Article published in:Occupy: The spatial dynamics of discourse in global protest movements
Edited by Luisa Martín Rojo
[Journal of Language and Politics 13:4] 2014
► pp. 781–813
Counter-discourse corpora, ethical subjectivity and critique of argument
An alternative critical discourse analysis pedagogy
In the article, I model an alternative critical discourse analysis (CDA) pedagogy which is based on an ethical subjectivity instead of a political subjectivity. Aimed at undergraduates, it facilitates critical purchase on arguments which attack the standpoint of relatively powerless groups/organizations (who seek political change). Via corpus linguistic analysis of appropriate web-based data, I show how the analyst can rigorously find out at scale the recurrent key concerns of a relatively powerless Other with whom they were previously unfamiliar. They use this counter-discourse information as a lens on an argument which criticises the relatively powerless group, ascertaining whether or not the argument has distorted the group’s key concerns. Should this be the case, I highlight how the analyst can go on to explore whether any mischaracterisation has implications for the argument’s credibility because it loses coherence relative to the outlook of the Other. The approach is grounded in Jacques Derrida’s ‘ethics of hospitality to the Other’. It is in being hospitable to the outlook of a relatively powerless Other, and adopting it for purposes of argument evaluation, that the analyst effectively creates an ethical subjectivity. That said, the ethical and political are, in principle, relatable with this method as I indicate.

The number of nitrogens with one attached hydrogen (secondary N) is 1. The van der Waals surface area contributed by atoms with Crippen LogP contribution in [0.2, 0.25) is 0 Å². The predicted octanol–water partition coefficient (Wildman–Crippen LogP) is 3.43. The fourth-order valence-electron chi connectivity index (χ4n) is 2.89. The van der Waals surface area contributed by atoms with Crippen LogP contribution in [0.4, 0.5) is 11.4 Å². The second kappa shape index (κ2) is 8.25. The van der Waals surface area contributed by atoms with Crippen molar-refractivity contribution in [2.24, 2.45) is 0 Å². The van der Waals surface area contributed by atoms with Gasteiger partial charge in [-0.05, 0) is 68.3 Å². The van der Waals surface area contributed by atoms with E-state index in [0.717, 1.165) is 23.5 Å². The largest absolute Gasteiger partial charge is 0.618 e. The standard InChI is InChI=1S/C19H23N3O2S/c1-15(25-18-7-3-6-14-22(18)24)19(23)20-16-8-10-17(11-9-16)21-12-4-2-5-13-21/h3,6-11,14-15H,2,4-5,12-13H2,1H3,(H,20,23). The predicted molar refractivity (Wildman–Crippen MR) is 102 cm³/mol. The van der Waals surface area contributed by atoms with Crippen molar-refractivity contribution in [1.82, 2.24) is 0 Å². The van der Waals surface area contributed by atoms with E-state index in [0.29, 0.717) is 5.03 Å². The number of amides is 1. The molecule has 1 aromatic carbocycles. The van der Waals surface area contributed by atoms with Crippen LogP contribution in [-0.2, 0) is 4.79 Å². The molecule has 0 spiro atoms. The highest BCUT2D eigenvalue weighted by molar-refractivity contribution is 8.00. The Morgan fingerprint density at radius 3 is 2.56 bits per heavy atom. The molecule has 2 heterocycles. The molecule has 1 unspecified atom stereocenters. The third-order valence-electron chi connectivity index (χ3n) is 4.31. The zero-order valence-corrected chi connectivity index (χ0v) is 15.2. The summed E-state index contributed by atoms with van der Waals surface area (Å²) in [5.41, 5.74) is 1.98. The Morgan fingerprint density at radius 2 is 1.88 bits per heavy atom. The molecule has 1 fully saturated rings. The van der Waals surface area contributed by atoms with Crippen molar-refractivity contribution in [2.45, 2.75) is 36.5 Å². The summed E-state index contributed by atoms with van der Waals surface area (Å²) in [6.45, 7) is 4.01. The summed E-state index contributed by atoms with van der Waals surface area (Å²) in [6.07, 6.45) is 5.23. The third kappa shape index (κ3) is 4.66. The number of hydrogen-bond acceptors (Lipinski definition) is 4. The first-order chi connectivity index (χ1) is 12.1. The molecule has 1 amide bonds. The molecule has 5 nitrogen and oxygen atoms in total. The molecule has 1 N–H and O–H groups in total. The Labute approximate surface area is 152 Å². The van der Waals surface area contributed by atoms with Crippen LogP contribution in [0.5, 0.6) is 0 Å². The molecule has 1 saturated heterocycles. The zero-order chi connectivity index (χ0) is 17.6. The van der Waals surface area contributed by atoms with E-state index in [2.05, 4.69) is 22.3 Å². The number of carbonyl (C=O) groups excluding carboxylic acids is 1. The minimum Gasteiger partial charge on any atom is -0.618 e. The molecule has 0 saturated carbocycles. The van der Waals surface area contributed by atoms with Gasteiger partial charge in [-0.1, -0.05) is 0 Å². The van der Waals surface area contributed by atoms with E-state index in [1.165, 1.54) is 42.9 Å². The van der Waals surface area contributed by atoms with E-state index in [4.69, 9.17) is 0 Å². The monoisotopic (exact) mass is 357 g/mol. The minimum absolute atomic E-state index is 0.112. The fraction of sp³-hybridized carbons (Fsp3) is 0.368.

Keywords: absences, argumentation, change.org, corpus linguistics, counter-discourse, critical discourse analysis, ethical subjectivity, Jacques Derrida, online comments, text cohesion
Published online: 20 February 2015
Cited by 1 other publications
Qi, Hui & Fengyuan Ye
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